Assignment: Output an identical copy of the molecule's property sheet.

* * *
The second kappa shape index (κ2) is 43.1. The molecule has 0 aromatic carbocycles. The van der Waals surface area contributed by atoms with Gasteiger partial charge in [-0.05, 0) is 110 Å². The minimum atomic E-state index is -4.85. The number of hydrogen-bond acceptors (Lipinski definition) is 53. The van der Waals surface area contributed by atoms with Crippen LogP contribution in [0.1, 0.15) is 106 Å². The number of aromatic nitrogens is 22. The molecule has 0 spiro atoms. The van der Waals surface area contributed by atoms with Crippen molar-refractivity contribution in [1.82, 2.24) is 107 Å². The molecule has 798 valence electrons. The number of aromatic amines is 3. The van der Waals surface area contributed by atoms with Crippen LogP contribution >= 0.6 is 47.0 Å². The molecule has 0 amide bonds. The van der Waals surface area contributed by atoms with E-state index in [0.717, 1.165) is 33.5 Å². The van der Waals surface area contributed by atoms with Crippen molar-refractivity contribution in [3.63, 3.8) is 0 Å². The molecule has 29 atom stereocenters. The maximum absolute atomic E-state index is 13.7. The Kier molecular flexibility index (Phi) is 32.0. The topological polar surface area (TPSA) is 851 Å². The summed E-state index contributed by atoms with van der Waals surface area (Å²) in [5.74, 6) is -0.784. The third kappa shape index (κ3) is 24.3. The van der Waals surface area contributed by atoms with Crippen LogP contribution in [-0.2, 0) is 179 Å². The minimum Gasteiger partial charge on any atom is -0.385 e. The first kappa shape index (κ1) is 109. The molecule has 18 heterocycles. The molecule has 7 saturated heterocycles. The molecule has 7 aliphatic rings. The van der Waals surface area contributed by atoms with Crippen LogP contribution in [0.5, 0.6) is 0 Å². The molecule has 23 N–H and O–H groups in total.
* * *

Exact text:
The second kappa shape index (κ2) is 43.1. The molecule has 0 aromatic carbocycles. The van der Waals surface area contributed by atoms with Gasteiger partial charge in [-0.05, 0) is 110 Å². The minimum atomic E-state index is -4.85. The number of hydrogen-bond acceptors (Lipinski definition) is 53. The van der Waals surface area contributed by atoms with Crippen LogP contribution in [0.1, 0.15) is 106 Å². The number of aromatic nitrogens is 22. The molecule has 0 spiro atoms. The van der Waals surface area contributed by atoms with Crippen molar-refractivity contribution in [1.82, 2.24) is 107 Å². The molecule has 798 valence electrons. The number of aromatic amines is 3. The van der Waals surface area contributed by atoms with Crippen LogP contribution >= 0.6 is 47.0 Å². The molecule has 0 amide bonds. The van der Waals surface area contributed by atoms with E-state index in [0.717, 1.165) is 33.5 Å². The van der Waals surface area contributed by atoms with Crippen molar-refractivity contribution in [3.63, 3.8) is 0 Å². The molecule has 29 atom stereocenters. The maximum absolute atomic E-state index is 13.7. The Kier molecular flexibility index (Phi) is 32.0. The topological polar surface area (TPSA) is 851 Å². The summed E-state index contributed by atoms with van der Waals surface area (Å²) in [5.74, 6) is -0.784. The third kappa shape index (κ3) is 24.3. The van der Waals surface area contributed by atoms with Crippen LogP contribution in [-0.2, 0) is 179 Å². The minimum Gasteiger partial charge on any atom is -0.385 e. The first kappa shape index (κ1) is 109. The molecule has 18 heterocycles. The molecule has 7 saturated heterocycles. The molecule has 7 aliphatic rings. The van der Waals surface area contributed by atoms with Crippen LogP contribution in [0.5, 0.6) is 0 Å². The molecule has 23 N–H and O–H groups in total.